The Bernard and Audre Rapoport Center for Human Rights and Justice

Women's Search For Peace

In 1988, Sissy Farenthold gave the speech "Women's Search For Peace" to the Houston Federation of Professional Women. She detailed her journey as a feminist and peace activist throughout the 1980s, outlining her travels to peace movement events and discussing the use of masculine language in the nuclear arms race. Her engagement with feminist theory, particularly to analyze public dialogue over weapons and war, offers an excellent overview to her personal philosophy and is the basis for this website.

Here is a transcript of the speech. Download a PDF of the original document.

"For twenty years, we have been exhorting women to plan their education, enter the professions, and participate fully in society. But, basically, there was little examination of gender roles in the issue of war and peace. Such an analysis of those gender roles, which are society's underpinnings, offers us a beginning rather than a panacea to the most pressing issue of our time-one that is seemingly the most abstract, yet the most personal. Will we as a species and life system remain extant or become extinct? For me, these subjects have converged in the international peace movement.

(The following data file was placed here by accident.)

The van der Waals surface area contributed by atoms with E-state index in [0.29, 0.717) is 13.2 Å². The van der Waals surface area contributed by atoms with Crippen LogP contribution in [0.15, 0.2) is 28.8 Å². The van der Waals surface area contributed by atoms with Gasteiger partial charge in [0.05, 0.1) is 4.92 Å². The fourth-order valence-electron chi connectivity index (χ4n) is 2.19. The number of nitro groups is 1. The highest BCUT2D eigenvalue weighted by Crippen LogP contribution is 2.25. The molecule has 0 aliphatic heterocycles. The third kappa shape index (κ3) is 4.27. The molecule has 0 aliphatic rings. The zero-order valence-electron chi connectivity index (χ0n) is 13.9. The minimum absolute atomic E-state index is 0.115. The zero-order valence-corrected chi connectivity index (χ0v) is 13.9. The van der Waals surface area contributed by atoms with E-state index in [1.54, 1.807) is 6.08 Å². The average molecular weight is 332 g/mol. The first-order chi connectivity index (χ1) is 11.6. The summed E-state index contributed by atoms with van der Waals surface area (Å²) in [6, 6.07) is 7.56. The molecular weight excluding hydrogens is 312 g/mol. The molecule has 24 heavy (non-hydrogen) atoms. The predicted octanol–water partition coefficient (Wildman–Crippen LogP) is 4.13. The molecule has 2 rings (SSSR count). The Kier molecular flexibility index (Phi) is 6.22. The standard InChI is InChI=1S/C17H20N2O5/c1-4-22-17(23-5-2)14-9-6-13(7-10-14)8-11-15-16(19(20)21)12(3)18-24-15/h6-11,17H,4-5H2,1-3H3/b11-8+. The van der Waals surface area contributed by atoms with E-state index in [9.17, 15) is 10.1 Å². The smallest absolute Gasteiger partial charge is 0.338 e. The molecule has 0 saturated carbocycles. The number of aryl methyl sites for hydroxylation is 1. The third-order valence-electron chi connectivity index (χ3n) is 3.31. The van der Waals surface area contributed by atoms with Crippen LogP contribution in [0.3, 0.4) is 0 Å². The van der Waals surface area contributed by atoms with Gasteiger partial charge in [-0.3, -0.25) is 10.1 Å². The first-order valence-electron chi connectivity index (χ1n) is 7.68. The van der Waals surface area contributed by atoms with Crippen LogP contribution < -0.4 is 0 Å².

It was not until I heard Helen Caldicott speak in 1979 that I moved past what has been called "psychic numbing," the reaction many of us have to the subject of nuclear war. We can’t do anything about it, so we leave it to the experts and hope for the best. Caldicott was speaking about the impending deployment of cruise and Pershing II missiles in Western Europe. She had the facts, and she used them. For example, the cruise, 15-feet pilotless aircraft, would have the capacity to destroy 15 towns the size of Hiroshima. But she went behind the euphemisms to describe these deadly new weapons. It was not an abstract rational presentation. It was clearly an example of feminist logic that utilized intuition and imagination to expose reality.

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